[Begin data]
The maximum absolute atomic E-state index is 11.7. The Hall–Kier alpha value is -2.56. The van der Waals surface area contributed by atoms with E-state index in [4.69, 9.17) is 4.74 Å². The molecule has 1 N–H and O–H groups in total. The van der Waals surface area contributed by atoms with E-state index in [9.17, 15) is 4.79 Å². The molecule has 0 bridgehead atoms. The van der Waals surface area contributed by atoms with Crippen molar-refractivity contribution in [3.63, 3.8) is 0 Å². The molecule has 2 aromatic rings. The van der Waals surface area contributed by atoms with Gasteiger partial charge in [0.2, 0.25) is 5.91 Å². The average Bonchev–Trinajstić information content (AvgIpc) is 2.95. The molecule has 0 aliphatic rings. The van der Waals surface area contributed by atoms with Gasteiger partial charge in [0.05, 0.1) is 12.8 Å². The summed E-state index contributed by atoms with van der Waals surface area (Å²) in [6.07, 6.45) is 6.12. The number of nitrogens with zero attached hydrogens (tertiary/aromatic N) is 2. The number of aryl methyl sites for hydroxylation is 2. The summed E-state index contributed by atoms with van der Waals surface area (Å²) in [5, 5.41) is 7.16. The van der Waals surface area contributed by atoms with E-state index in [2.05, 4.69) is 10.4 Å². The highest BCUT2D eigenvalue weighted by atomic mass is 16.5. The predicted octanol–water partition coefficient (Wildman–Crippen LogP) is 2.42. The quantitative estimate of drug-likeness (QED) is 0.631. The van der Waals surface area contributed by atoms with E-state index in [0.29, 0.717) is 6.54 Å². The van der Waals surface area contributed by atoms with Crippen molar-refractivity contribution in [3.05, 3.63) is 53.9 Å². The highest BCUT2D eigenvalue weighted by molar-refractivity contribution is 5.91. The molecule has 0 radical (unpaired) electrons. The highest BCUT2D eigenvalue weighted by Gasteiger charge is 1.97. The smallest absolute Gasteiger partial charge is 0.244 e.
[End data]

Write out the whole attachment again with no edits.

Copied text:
The maximum absolute atomic E-state index is 11.7. The Hall–Kier alpha value is -2.56. The van der Waals surface area contributed by atoms with E-state index in [4.69, 9.17) is 4.74 Å². The molecule has 1 N–H and O–H groups in total. The van der Waals surface area contributed by atoms with E-state index in [9.17, 15) is 4.79 Å². The molecule has 0 bridgehead atoms. The van der Waals surface area contributed by atoms with Crippen molar-refractivity contribution in [3.63, 3.8) is 0 Å². The molecule has 2 aromatic rings. The van der Waals surface area contributed by atoms with Gasteiger partial charge in [0.2, 0.25) is 5.91 Å². The average Bonchev–Trinajstić information content (AvgIpc) is 2.95. The molecule has 0 aliphatic rings. The van der Waals surface area contributed by atoms with Gasteiger partial charge in [0.05, 0.1) is 12.8 Å². The summed E-state index contributed by atoms with van der Waals surface area (Å²) in [6.07, 6.45) is 6.12. The number of nitrogens with zero attached hydrogens (tertiary/aromatic N) is 2. The number of aryl methyl sites for hydroxylation is 2. The summed E-state index contributed by atoms with van der Waals surface area (Å²) in [5, 5.41) is 7.16. The van der Waals surface area contributed by atoms with E-state index in [2.05, 4.69) is 10.4 Å². The highest BCUT2D eigenvalue weighted by atomic mass is 16.5. The predicted octanol–water partition coefficient (Wildman–Crippen LogP) is 2.42. The quantitative estimate of drug-likeness (QED) is 0.631. The van der Waals surface area contributed by atoms with E-state index in [0.29, 0.717) is 6.54 Å². The van der Waals surface area contributed by atoms with Crippen molar-refractivity contribution in [3.05, 3.63) is 53.9 Å². The highest BCUT2D eigenvalue weighted by molar-refractivity contribution is 5.91. The molecule has 0 radical (unpaired) electrons. The highest BCUT2D eigenvalue weighted by Gasteiger charge is 1.97. The smallest absolute Gasteiger partial charge is 0.244 e.